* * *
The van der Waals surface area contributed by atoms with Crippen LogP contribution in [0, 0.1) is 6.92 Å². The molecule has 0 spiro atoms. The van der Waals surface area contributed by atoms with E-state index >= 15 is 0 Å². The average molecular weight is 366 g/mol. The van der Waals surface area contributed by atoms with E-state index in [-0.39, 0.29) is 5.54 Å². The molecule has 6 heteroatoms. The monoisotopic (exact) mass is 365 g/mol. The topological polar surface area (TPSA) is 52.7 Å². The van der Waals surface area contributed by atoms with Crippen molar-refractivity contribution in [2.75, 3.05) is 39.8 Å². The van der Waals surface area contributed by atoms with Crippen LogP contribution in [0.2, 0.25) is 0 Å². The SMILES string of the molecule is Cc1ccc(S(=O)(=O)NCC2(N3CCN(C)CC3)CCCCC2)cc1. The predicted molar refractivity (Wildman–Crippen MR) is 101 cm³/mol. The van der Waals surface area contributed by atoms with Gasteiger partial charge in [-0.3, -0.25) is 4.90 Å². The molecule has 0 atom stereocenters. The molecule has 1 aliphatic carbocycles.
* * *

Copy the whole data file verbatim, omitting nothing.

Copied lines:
The van der Waals surface area contributed by atoms with Crippen LogP contribution in [0, 0.1) is 6.92 Å². The molecule has 0 spiro atoms. The van der Waals surface area contributed by atoms with E-state index >= 15 is 0 Å². The average molecular weight is 366 g/mol. The van der Waals surface area contributed by atoms with E-state index in [-0.39, 0.29) is 5.54 Å². The molecule has 6 heteroatoms. The monoisotopic (exact) mass is 365 g/mol. The topological polar surface area (TPSA) is 52.7 Å². The van der Waals surface area contributed by atoms with Crippen molar-refractivity contribution in [2.75, 3.05) is 39.8 Å². The van der Waals surface area contributed by atoms with Crippen LogP contribution in [0.2, 0.25) is 0 Å². The SMILES string of the molecule is Cc1ccc(S(=O)(=O)NCC2(N3CCN(C)CC3)CCCCC2)cc1. The predicted molar refractivity (Wildman–Crippen MR) is 101 cm³/mol. The van der Waals surface area contributed by atoms with Gasteiger partial charge in [-0.3, -0.25) is 4.90 Å². The molecule has 0 atom stereocenters. The molecule has 1 aliphatic carbocycles.